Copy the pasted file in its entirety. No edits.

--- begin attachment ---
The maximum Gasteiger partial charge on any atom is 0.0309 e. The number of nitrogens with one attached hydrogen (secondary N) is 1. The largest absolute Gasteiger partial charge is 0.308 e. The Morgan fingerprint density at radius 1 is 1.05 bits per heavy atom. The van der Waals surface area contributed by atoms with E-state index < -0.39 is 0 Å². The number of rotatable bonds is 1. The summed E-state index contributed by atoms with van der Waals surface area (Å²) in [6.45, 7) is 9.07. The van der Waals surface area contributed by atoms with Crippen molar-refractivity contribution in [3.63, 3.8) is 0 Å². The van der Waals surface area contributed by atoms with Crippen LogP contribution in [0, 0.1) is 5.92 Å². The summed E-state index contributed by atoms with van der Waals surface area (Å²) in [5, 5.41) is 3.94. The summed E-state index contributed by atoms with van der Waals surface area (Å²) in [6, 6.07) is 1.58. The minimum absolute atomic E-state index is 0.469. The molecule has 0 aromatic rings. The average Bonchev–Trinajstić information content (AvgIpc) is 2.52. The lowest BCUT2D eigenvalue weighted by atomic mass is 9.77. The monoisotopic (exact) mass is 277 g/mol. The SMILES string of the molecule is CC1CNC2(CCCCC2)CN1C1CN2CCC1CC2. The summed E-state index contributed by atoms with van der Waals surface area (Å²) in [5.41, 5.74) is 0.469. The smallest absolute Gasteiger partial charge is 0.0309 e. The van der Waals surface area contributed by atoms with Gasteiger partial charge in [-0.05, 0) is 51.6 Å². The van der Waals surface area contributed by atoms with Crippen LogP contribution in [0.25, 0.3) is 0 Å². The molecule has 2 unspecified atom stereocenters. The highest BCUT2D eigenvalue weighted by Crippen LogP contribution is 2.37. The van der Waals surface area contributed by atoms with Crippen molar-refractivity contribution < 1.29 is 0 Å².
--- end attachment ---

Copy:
The maximum Gasteiger partial charge on any atom is 0.0309 e. The number of nitrogens with one attached hydrogen (secondary N) is 1. The largest absolute Gasteiger partial charge is 0.308 e. The Morgan fingerprint density at radius 1 is 1.05 bits per heavy atom. The van der Waals surface area contributed by atoms with E-state index < -0.39 is 0 Å². The number of rotatable bonds is 1. The summed E-state index contributed by atoms with van der Waals surface area (Å²) in [6.45, 7) is 9.07. The van der Waals surface area contributed by atoms with Crippen molar-refractivity contribution in [3.63, 3.8) is 0 Å². The van der Waals surface area contributed by atoms with Crippen LogP contribution in [0, 0.1) is 5.92 Å². The summed E-state index contributed by atoms with van der Waals surface area (Å²) in [5, 5.41) is 3.94. The summed E-state index contributed by atoms with van der Waals surface area (Å²) in [6, 6.07) is 1.58. The minimum absolute atomic E-state index is 0.469. The molecule has 0 aromatic rings. The average Bonchev–Trinajstić information content (AvgIpc) is 2.52. The lowest BCUT2D eigenvalue weighted by atomic mass is 9.77. The monoisotopic (exact) mass is 277 g/mol. The SMILES string of the molecule is CC1CNC2(CCCCC2)CN1C1CN2CCC1CC2. The summed E-state index contributed by atoms with van der Waals surface area (Å²) in [5.41, 5.74) is 0.469. The smallest absolute Gasteiger partial charge is 0.0309 e. The van der Waals surface area contributed by atoms with Gasteiger partial charge in [-0.05, 0) is 51.6 Å². The van der Waals surface area contributed by atoms with Crippen LogP contribution in [0.25, 0.3) is 0 Å². The molecule has 2 unspecified atom stereocenters. The highest BCUT2D eigenvalue weighted by Crippen LogP contribution is 2.37. The van der Waals surface area contributed by atoms with Crippen molar-refractivity contribution < 1.29 is 0 Å².